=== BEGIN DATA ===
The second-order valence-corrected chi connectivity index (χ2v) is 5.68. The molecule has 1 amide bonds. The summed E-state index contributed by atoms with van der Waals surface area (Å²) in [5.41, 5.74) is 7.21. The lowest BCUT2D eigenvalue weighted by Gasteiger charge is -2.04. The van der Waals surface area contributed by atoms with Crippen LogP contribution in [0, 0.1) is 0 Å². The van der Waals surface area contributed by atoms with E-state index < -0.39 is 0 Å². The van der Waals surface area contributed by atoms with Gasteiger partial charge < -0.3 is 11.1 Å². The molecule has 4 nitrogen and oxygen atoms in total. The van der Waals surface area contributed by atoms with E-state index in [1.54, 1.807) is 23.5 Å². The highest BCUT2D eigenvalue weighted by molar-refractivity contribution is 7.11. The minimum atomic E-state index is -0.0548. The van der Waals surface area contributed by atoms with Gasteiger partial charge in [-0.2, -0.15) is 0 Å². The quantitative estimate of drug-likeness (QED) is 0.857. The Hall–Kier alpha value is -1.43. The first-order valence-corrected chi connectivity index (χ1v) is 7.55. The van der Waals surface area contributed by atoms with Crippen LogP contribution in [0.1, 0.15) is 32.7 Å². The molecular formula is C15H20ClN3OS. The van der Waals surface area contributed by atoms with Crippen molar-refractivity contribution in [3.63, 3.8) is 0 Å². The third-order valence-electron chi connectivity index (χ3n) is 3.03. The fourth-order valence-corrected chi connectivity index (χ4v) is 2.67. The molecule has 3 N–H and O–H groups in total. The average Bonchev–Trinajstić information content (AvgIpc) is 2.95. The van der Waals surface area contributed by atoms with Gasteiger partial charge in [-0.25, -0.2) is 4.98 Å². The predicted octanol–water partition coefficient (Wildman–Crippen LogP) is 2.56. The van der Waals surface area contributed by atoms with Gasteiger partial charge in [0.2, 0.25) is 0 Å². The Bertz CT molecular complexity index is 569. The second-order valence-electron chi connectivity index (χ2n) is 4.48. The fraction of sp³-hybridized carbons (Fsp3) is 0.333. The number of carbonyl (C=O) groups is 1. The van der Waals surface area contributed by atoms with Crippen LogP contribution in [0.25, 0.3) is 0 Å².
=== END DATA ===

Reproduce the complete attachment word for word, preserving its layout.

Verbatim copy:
The second-order valence-corrected chi connectivity index (χ2v) is 5.68. The molecule has 1 amide bonds. The summed E-state index contributed by atoms with van der Waals surface area (Å²) in [5.41, 5.74) is 7.21. The lowest BCUT2D eigenvalue weighted by Gasteiger charge is -2.04. The van der Waals surface area contributed by atoms with Crippen LogP contribution in [0, 0.1) is 0 Å². The van der Waals surface area contributed by atoms with E-state index < -0.39 is 0 Å². The van der Waals surface area contributed by atoms with Gasteiger partial charge < -0.3 is 11.1 Å². The molecule has 4 nitrogen and oxygen atoms in total. The van der Waals surface area contributed by atoms with E-state index in [1.54, 1.807) is 23.5 Å². The highest BCUT2D eigenvalue weighted by molar-refractivity contribution is 7.11. The minimum atomic E-state index is -0.0548. The van der Waals surface area contributed by atoms with Gasteiger partial charge in [-0.2, -0.15) is 0 Å². The quantitative estimate of drug-likeness (QED) is 0.857. The Hall–Kier alpha value is -1.43. The first-order valence-corrected chi connectivity index (χ1v) is 7.55. The van der Waals surface area contributed by atoms with Crippen LogP contribution in [0.1, 0.15) is 32.7 Å². The molecular formula is C15H20ClN3OS. The van der Waals surface area contributed by atoms with Crippen molar-refractivity contribution in [3.63, 3.8) is 0 Å². The third-order valence-electron chi connectivity index (χ3n) is 3.03. The fourth-order valence-corrected chi connectivity index (χ4v) is 2.67. The molecule has 3 N–H and O–H groups in total. The average Bonchev–Trinajstić information content (AvgIpc) is 2.95. The van der Waals surface area contributed by atoms with Gasteiger partial charge in [-0.25, -0.2) is 4.98 Å². The predicted octanol–water partition coefficient (Wildman–Crippen LogP) is 2.56. The van der Waals surface area contributed by atoms with Gasteiger partial charge in [0.2, 0.25) is 0 Å². The Bertz CT molecular complexity index is 569. The second-order valence-electron chi connectivity index (χ2n) is 4.48. The fraction of sp³-hybridized carbons (Fsp3) is 0.333. The number of carbonyl (C=O) groups is 1. The van der Waals surface area contributed by atoms with Crippen LogP contribution in [0.25, 0.3) is 0 Å².